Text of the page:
British tabloids are often accused of offering hysterical coverage of major and inconsequential events alike.* The Daily Mail lives up to this unflattering generalization in its article regarding Essma Marjam, a single mother of six who is receiving housing benefits for a five bedroom house in the London Borough of Westminster.
This is one in a long line of articles in The Daily Mail and other newspapers reflecting their outrage over single mothers receiving living costs from the state (particularly young, working class mothers and Muslim immigrants), and the very idea that people might think of raising children as being active or even contributing to society. The names and figures change, but the basic outline remains the same: if the woman is foreign-born, she should be deported; if the father is not involved, she is at fault; if she has more than two or three children, she is a breeding machine. Throw in the terms “scrounger,” “benefit cheat,” and “human rights”—complete with scare quotes—and you might as well have read every single one of these articles.
This particular journalist, Richard Littlejohn, is a renowned bigot. Taking his words seriously enough to offer a rebuttal of any kind feels ridiculous. What can you say about a man who called the murder of five women “no great loss” because they were prostitutes? So, rather than discuss whatever Richard Littlejohn’s personal issues may be, it’s more important to view this story and its presentation as an extreme example of an ongoing trend. Even in newspapers that wouldn’t print his speculation about the paternity of her children:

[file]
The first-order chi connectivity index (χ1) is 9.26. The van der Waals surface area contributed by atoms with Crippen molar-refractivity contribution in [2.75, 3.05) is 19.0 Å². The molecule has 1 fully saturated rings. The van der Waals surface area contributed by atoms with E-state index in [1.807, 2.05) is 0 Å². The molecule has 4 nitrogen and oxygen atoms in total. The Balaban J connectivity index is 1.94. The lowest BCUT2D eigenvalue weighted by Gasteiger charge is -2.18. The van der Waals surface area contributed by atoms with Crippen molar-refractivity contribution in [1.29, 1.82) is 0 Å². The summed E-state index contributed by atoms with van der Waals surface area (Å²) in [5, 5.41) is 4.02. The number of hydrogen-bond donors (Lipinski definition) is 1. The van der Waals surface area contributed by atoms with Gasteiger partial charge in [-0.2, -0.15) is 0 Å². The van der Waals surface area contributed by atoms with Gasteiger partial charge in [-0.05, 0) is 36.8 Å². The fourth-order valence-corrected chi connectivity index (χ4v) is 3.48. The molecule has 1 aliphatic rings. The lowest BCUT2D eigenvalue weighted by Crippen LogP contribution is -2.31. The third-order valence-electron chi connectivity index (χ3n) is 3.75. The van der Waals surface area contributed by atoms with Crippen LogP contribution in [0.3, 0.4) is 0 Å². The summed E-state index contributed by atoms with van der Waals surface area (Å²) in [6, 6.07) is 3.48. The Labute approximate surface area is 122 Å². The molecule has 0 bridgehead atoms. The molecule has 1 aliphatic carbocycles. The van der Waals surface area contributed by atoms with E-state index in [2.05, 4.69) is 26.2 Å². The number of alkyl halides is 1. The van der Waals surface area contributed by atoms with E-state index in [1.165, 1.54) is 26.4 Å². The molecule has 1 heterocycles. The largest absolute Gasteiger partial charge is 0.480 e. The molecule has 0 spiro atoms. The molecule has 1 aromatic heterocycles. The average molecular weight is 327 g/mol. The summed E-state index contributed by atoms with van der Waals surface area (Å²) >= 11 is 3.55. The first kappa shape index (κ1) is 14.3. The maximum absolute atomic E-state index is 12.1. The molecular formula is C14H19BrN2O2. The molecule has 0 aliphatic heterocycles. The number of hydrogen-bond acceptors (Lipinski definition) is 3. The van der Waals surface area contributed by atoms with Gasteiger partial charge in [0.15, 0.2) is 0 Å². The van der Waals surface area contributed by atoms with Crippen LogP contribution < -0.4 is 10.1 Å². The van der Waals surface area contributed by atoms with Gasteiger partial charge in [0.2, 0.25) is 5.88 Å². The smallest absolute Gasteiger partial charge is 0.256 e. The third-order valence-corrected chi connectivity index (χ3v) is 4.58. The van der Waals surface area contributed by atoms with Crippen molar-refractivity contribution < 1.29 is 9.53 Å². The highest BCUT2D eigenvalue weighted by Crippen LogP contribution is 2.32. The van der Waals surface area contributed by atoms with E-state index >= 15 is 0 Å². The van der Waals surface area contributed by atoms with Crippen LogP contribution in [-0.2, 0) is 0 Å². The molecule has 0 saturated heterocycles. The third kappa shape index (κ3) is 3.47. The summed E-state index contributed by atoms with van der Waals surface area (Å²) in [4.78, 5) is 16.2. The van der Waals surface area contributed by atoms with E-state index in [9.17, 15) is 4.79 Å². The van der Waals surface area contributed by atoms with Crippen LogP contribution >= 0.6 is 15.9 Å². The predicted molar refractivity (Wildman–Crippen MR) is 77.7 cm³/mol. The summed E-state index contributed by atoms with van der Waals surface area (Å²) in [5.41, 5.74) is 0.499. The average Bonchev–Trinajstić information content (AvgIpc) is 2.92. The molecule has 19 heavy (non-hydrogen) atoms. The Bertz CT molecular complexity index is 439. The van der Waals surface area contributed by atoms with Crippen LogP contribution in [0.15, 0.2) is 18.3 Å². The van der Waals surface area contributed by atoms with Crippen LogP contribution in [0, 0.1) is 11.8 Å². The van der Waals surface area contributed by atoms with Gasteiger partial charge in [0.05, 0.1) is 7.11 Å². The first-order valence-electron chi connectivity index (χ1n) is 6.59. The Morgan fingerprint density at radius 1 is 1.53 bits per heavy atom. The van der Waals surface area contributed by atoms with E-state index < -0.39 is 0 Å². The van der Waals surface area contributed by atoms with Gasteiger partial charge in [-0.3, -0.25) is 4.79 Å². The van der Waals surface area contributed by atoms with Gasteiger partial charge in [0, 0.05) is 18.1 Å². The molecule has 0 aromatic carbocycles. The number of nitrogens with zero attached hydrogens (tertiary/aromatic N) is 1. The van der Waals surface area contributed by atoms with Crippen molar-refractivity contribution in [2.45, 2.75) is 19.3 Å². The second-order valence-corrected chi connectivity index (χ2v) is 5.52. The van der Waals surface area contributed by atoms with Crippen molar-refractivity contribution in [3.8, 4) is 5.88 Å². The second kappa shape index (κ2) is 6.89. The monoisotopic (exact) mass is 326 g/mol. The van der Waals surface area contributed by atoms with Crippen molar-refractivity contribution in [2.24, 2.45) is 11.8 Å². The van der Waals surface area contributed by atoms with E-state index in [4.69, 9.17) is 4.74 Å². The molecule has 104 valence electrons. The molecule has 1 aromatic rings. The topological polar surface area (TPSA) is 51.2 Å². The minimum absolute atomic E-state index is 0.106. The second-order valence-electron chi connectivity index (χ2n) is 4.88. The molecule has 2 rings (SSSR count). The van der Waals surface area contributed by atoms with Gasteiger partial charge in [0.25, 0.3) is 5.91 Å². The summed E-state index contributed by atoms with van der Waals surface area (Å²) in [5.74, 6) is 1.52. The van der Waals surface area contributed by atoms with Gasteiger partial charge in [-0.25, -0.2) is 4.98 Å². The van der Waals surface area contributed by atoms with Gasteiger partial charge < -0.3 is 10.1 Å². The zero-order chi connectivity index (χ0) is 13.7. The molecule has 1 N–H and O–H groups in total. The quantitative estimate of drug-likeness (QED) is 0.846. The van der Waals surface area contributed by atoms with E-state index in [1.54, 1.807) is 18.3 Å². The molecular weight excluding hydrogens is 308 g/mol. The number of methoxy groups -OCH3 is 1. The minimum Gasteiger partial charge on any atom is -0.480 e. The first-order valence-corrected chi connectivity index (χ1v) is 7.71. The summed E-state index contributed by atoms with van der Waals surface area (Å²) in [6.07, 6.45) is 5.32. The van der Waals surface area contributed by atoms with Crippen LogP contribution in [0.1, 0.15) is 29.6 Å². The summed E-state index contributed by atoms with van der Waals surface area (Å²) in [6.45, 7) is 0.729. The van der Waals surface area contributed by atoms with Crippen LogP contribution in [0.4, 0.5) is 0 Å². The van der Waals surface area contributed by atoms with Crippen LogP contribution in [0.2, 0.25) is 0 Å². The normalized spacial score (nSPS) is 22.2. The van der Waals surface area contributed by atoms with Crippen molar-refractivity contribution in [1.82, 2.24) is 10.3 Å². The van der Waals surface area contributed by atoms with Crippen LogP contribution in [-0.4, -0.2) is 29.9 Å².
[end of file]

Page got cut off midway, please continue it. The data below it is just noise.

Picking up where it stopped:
She explained: ‘I’m separated from my husband. He’s a solicitor in Derby, but I don’t know if he’s working at the moment. He doesn’t pay anything towards the kids. Things are quite difficult between us at the moment.’
They couldn’t have been all that difficult 14 months ago when Miss Marjam conceived her latest baby. That’s assuming her estranged husband is the father.
There remains the underlying criticism of the woman’s sexuality (and presumed sexual voraciousness), as well as the focus on exceptional cases as representing the lives of immigrants and asylum seekers in the U.K.
Additionally, there are usually bleak references to the country’s economy, in varying levels of specificity thrown in to the stew of fear mongering. Immigrants and those who rely on government welfare to keep them out of poverty stand in as scapegoats for an economic crisis caused by financial institutions. In this case, the emerging target is the immigrant Muslim woman, the new welfare queen for Britain in the early 21st century. Just like the African American “welfare queen” emerged as scapegoats for fraud in late 20th century American politics, crude gendered and racialized stereotypes of marginalized groups gaining political and cultural currency is nothing new.
This argument that immigrants are exploiting welfare and ruining the country’s economy does not hold when these living conditions not typical for immigrants and immigrants make a positive contribution to the country’s economy. Also, since the immigrants being discussed are almost always seeking asylum from war and persecution, making their personal economic contribution irrelevant. In accordance with international refugee law, and being a signatory to the 1951 United Nations Convention Relating to the Status of Refugees, the United Kingdom offers protection to those who seek asylum from persecution.
No, “human rights” are not in fact handed out on the basis of merit, even as judged by journalists.
* For an entertainingly pointless time waster, and a quick impression of this, go here.